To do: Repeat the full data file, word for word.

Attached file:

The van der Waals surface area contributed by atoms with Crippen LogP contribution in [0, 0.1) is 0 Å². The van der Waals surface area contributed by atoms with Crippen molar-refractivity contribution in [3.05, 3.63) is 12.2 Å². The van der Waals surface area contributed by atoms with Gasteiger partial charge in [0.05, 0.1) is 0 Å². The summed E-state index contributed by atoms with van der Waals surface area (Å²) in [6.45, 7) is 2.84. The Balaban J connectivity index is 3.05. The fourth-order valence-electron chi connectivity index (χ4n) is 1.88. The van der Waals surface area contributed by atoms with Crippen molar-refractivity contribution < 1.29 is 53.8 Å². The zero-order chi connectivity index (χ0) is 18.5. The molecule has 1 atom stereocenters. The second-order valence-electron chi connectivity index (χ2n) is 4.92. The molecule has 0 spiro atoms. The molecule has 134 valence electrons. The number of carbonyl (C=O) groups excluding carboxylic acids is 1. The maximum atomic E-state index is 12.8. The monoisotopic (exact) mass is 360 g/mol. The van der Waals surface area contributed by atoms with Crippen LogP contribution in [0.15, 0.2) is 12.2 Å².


The van der Waals surface area contributed by atoms with Crippen LogP contribution in [0, 0.1) is 0 Å². The van der Waals surface area contributed by atoms with Crippen molar-refractivity contribution in [3.05, 3.63) is 12.2 Å². The van der Waals surface area contributed by atoms with Gasteiger partial charge in [0.05, 0.1) is 0 Å². The summed E-state index contributed by atoms with van der Waals surface area (Å²) in [6.45, 7) is 2.84. The Balaban J connectivity index is 3.05. The fourth-order valence-electron chi connectivity index (χ4n) is 1.88. The van der Waals surface area contributed by atoms with Crippen molar-refractivity contribution < 1.29 is 53.8 Å². The zero-order chi connectivity index (χ0) is 18.5. The molecule has 1 atom stereocenters. The second-order valence-electron chi connectivity index (χ2n) is 4.92. The molecule has 0 spiro atoms. The molecule has 134 valence electrons. The number of carbonyl (C=O) groups excluding carboxylic acids is 1. The maximum atomic E-state index is 12.8. The monoisotopic (exact) mass is 360 g/mol. The van der Waals surface area contributed by atoms with Crippen LogP contribution in [0.15, 0.2) is 12.2 Å².